Solid State Drives (SSDs)

The first computer I used was a Texas Instruments TI99/4A. It was a keyboard with a brain that plugged into our little black and white TV and you plugged cartridges into it to do different tasks. These cartridges were “Solid State” devices, meaning they had computer memory chips in them used to hold their data. This was a very fast and stable way of storing data, however as computer programs grew in size it became too expensive to store everything this way. So entered the floppy disk drive (and the cassette drive) and eventually the hard drive into the consumer PC marketplace. This is all still in the early to mid-eighties. Fast forward a few decades and hard drives are still where it’s at for data storage. There is one in almost every new PC purchased. I say almost because there is a new contender on the block looking to get into your computer: the Solid State Drive.

Hard drives are amazing technology for storing large amounts of data inexpensively, but they are not the most efficient medium for getting to your data as quickly as you can. They use a rigid platter spinning anywhere from 4,800 to 15,000 times per minute and a tiny head that slides just above the platter to read and write data by checking and changing the magnetic polarity of tiny specs of magnetic dust (really, I find it truly amazing that the majority of the planets’ digital data is stored as microscopic norths and souths on magnetic dust stuck to spinning plates). Every time you access a file the computer has to tell the hard drive what it is looking for. Then the hard drive has to move the little read/write head on an arm out over the platter to the part where the data it is looking for will be. Once there it waits for the data it needs to rotate under it so it can read it. This is called “seek time” and it only takes about 10-20 milliseconds. This may not seem like much but it has to be done for every file accessed, and when you are accessing a lot of files (when booting your computer for instance) it adds up–a LOT.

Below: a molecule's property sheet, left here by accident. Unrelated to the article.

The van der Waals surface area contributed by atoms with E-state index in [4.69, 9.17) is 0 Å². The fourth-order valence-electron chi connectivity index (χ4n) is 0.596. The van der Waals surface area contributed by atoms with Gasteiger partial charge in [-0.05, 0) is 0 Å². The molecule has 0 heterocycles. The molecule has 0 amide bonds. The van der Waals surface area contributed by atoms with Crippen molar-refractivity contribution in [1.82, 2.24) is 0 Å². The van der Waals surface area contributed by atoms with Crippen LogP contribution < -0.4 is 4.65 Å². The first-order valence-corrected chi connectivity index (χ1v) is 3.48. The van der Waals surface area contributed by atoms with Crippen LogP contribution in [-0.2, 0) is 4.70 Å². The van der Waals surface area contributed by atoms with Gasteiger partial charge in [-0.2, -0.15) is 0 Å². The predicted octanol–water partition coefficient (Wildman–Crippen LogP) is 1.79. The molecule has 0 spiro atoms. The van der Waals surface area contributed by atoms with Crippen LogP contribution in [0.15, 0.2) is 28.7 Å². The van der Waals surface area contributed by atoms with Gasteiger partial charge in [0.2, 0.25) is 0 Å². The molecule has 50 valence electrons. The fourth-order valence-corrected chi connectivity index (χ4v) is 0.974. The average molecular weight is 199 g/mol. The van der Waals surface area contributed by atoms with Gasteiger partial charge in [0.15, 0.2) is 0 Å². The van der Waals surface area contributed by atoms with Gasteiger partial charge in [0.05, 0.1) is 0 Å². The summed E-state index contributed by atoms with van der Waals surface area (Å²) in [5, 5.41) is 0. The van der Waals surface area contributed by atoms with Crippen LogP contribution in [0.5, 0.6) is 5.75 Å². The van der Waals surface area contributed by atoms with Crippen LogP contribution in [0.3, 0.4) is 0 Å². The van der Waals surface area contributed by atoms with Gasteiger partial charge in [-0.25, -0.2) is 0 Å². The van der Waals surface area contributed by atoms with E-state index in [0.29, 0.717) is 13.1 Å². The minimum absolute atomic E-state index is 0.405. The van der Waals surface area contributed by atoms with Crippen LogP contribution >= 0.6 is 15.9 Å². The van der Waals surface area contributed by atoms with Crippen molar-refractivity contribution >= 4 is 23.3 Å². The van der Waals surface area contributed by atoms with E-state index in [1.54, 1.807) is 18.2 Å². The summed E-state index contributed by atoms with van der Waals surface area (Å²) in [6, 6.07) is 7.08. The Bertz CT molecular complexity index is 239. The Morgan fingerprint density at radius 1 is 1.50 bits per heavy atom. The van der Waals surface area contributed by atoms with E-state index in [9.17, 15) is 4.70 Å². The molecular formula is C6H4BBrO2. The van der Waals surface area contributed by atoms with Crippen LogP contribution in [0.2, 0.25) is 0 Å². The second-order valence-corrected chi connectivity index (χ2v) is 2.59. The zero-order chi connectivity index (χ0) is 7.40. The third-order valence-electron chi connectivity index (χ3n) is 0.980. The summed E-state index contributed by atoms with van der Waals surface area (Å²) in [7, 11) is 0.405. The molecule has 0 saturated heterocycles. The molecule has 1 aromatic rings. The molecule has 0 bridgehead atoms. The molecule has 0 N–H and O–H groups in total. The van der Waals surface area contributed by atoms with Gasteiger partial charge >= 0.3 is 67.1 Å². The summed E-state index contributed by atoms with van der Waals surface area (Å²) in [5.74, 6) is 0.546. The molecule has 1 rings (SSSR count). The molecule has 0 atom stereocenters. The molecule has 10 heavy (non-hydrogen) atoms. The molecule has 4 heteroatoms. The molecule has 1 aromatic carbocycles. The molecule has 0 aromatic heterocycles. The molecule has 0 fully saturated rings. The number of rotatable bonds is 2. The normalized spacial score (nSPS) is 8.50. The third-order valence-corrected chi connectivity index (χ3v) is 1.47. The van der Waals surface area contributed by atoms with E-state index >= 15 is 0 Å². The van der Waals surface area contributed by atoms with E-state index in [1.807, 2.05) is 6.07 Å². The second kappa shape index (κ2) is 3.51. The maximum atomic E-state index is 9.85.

Why am I telling you all this? Because what makes SSDs so interesting is that there are no moving parts, only memory chips. So everything moves at the speed of light (or nearly so, you physics majors, etc. please cut me some slack ;). “Seek times” on an SSD are under 0.1 ms. Where this really becomes apparent from a specification standpoint is what are called IOPS or Input/output Operations Per Second. Typical hard drives are anywhere from 90 to 180 IOPS, which means they can’t read any more than about 90 to 180 files per second. If your computer has to read or check a few thousand files on boot, well, you can see where this is going. It also shows why it takes ages for things like virus scans that have to check each of the several hundred thousand to several million files on your computer.

SSDs by comparison start at around 5000 to 8000 write IOPS and 35000 read IOPS, amazing!

What this means to you and me is that a computer (for instance the PC I am writing this on) boots Windows 7 off a hard disk in just under 2 minutes, but it boots the exact same OS (cloned from the hard disk to a SSD) and logs in and launches Outlook in under 20 seconds. On my Mac laptop where my Mail program has ~36,000 mail items and takes about 3 minutes to open (it likes to compare the mail on my Mac with the server to make sure they are in sync), once I cloned to a SSD this same process took about 1 second. Yes, you read that right from 180 seconds to one second.

Now, for all of you who are sitting there saying, “OK, so why doesn’t everyone have SSDs now?”, in a word: price. SSDs are still much more expensive per gigabyte than hard disks and you can’t even get them in some of the larger sizes that you can easily get hard disks in. That said, if your storage needs are small and speed is of the essence, there may be an SSD in your future. Say you already store most of you files on a server at work, or you keep all of your pictures and movies on an external drive anyway and a 120GB drive is fine for your needs, then a SSD might be perfect for you. Maybe you travel with your laptop a lot (the other benefit of SSDs is lower power consumption) and you want your laptop to boot fast, let you work quickly and then shut back down fast, if so a SSD is definitely a great idea. Or it could just be a cost effective way to breathe new life into a higher end computer that has a few years on it (my aging MacBook is like a brand new laptop with a SSD in it).

So, if you think a SSD might be right for you, give us a call or send us an e-mail, we will be happy to let you know what your options are.

Leave a Reply